A few weeks ago this blog expressed its dismay at the number of smaller Australian businesses which had abandoned their websites in the past few years, as one source reported that website uptake stood at a paltry 38% of smaller businesses.
But while many are demonstrating that the online world is either too hard or (oddly) too expensive for them to play in, many others are going the other way and becoming more and more committed to this now entrenched medium.
My own little digital business has seen some noticeable changes in the way our small business clients are managing their online presence.
Get business news first
Sign up to SmartCompany’s daily newsletter
The two key indicators of this change in attitude are the increase in ongoing service accounts and the introduction of deadlines for new online projects.
Beyond set and forget
Our digital services business was originally designed to provide ongoing service for our smaller business clients so as to ensure their online presence was constantly maintained, measured and improved, whether that be updating their website, managing their search engine optimisation and marketing, creating email marketing campaigns or managing their social networking presence.
However, despite encouraging our clients to move to an ongoing maintenance and service plan, few took up the offer, preferring to ‘call you when we need you’.
As a result, less than 20% of our business was ‘repeat’ or ongoing account business.
We want it often
But since the start of the year, we’ve noticed more and more of our clients move to an ongoing service arrangement. In fact, our ‘account’ style business has more than tripled this year.
Despite the fact that we provide all the website and online management tools and support to run their own online presence, many just can’t seem to work it into their routines, and hence want us to do or manage it for them.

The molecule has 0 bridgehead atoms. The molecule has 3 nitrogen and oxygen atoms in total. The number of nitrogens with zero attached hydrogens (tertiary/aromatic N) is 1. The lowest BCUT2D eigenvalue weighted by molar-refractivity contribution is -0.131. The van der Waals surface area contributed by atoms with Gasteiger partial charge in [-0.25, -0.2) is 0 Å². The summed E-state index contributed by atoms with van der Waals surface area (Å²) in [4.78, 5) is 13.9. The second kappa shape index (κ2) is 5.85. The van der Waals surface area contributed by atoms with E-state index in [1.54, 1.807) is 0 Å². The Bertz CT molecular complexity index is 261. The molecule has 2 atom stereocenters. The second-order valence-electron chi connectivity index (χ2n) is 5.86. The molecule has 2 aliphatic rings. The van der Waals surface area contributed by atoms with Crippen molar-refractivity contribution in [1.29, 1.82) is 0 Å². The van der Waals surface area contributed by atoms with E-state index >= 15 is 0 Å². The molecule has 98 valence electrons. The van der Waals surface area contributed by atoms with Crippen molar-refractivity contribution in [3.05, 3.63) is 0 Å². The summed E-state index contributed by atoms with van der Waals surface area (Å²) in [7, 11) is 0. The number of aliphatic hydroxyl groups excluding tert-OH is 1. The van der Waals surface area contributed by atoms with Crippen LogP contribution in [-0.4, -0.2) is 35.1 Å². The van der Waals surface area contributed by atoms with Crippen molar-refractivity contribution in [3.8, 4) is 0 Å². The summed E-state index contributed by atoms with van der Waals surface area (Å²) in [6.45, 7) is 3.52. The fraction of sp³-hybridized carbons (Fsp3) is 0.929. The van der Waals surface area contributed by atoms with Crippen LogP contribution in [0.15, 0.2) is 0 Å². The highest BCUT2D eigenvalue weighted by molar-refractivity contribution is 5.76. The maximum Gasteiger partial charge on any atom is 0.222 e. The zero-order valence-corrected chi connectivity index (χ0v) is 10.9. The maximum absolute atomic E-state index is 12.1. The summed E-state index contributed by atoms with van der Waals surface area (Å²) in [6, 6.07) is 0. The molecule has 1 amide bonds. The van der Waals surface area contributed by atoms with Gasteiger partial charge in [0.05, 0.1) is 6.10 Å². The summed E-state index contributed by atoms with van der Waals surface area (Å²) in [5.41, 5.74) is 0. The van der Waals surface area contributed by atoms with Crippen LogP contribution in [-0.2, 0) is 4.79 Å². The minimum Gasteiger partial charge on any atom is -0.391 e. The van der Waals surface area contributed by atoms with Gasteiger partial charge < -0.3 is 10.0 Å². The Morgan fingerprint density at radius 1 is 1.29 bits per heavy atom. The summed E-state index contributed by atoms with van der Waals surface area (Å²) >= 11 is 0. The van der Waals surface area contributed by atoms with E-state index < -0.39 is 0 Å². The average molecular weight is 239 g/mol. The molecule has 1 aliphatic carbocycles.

Others have simply realised that a set and forget approach just doesn’t cut the mustard in a medium which demands regular and consistent content, whether that be ‘pushed’ via email marketing, search engine marketing and social networking or ‘pulled’ via their website.
We want it now
The other noticeable trend has been with fixed deadlines for the work we do for smaller business operators.
Surprising at it may seem to larger business managers or their agencies, in the past, projects were very much on an ‘as soon as you can’ basis, partially because managers themselves were afraid to commit to a timeline in an already packed business life.
But again, this year there’s been a marked increase in setting strict deadlines for digital projects, from everything from websites to AdWords campaigns.
The digital penny drops
It appears business operators are more sensitive than ever before to the threat of a competitor pinching business due to an either non-existent or slow online component.
That, in turn, is linked to the poorer performance of more traditional promotional tactics or a better understanding of how the online world works and how critical it’s become to its customers.
Either way, it indicates that the digital penny is dropping for at least some business operators while their competitors may well be finding out the same lessons a much harder way.
Let’s hope the trend continues before it’s too late for the reluctant ones to reverse their online fortunes.
Craig Reardon is a writer, educator and operator of independent web services firm for SMEs, The E Team.